Thursday, August 30, 2012

Model for Sustainable Business

Use the word "sustainable" in a business environment and don't be surprised to see some eyeball rolling. The concept of business sustainability for some conjures up images of "tree-hugging dirt lovers," as one bumper sticker proclaims. Yet in the end, sustainability -- not growth for growth's sake -- is the optimal model for long-term business and stakeholder success.
When Businesses Focus on Growth for Growth's Sake
What you usually see in businesses with a great idea and solid footing is an initial phase of rapid growth. Investors get in on the feeding frenzy and become accustomed to taking big profits. Growth continues over time, but it eventually levels out for a variety of natural reasons. Trouble is, the sharks are still hungry.
And the pounding begins. A sort of pounding for which many business executives are completely unprepared. The pressure from investors -- and even from the board of directors -- grows, and executives begin to look for ways to bring back the good old days of big gains and large profits. They look for ideas that sound good, rather than ones that are aligned with their founding principles and what they do consistently well.
The real trouble begins when a business takes liberties with its principles and competencies. To justify going after a profitable market niche, it's easy to generalize principles and competencies until they become so fuzzy that any opportunity looks achievable.
Engineering companies, for example, can fall into the trap of believing they can solve ANY problem -- even one outside their core area of expertise -- because they redefine what they do consistently well as solving problems. Sorry, folks, but the world does not that way. Such a mistake has destroyed many a technology company.
Once a company gets fuzzy about its principles and competencies, bad things happen. Companies often go out of business because their desperation to satisfy investors leads them to venture into markets for which they are grossly unsuited.
Definitions of Sustainability
A sustainable business is in which organizational leaders focus on delivering long-term value to all stakeholders. From a stakeholder perspective, sustainability means different things:
  • Employees: I can count on being meaningfully employed with a company that has a plan for the future. I'm not only included in that plan, I'm a part of the planning and implementation process. I'm not human capital, I'm a business partner.
  • Customers: This company will be around for awhile. I can trust that they'll stand by their products and services for the long term. I can make my own plans accordingly.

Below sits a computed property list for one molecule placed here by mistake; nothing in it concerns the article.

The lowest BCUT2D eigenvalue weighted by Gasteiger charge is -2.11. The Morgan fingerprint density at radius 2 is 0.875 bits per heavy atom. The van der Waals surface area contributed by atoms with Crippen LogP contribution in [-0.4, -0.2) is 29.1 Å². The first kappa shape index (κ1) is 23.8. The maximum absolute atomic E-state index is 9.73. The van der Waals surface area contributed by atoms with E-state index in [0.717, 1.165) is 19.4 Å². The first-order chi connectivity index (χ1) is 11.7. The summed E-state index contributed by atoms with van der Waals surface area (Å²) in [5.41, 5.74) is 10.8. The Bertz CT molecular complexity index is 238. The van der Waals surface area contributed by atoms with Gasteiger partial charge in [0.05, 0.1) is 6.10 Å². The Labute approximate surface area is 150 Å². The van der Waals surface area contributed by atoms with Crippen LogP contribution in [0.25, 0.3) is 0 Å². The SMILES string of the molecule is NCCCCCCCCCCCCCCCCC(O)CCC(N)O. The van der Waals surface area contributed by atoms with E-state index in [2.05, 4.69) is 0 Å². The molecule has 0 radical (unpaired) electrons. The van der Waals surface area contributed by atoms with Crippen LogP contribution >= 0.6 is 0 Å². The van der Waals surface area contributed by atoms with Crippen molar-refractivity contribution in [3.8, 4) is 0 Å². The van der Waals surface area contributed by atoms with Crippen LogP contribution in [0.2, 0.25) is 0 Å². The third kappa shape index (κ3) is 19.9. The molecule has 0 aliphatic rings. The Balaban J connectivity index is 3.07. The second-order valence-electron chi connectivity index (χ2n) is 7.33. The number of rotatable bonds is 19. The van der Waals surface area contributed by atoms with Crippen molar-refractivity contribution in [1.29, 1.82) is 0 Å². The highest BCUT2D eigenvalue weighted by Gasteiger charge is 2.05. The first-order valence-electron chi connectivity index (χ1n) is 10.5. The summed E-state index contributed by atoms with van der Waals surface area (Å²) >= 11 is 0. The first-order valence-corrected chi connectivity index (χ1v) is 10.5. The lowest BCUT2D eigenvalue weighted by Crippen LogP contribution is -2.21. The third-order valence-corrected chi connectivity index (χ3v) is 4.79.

• Investors: This company gives me a long-term reliable return on my investment dollar. I'm interested in more than a fast buck -- I want to build my portfolio for years to come.
  • Community: This company is a steward. It will do what's right by our community and act with our interests in mind. It will contribute to our long-term sustainability, too.

The Importance of Staying on Course
The most important thing business founders can do is take the time early on to clarify what their principles are and what their business does consistently well. A focus on principles and competencies creates the compass that always points toward True North for business sustainability.
We call that the Step Zero effect, and we see it working in successful businesses every day.
Rather than look for big profits, leaders of sustainable businesses take great pains to practice their founding principles and ensure that all stakeholders know what the company does consistently well. They focus on building long-term stakeholder relationships. When the initial growth spurt levels off, the company doesn't ignore investors -- it works with stakeholders in collaboration to bring about the best of all long-term possible
worlds for everyone involved.
Obviously a shift in some investment practices will have to happen before all companies will work toward sustainability. The lure of big profits is difficult to resist. But by looking to the long term, we can create a business ecosystem that serves the best interests of all stakeholders. And perhaps that is the greatest good for each of us.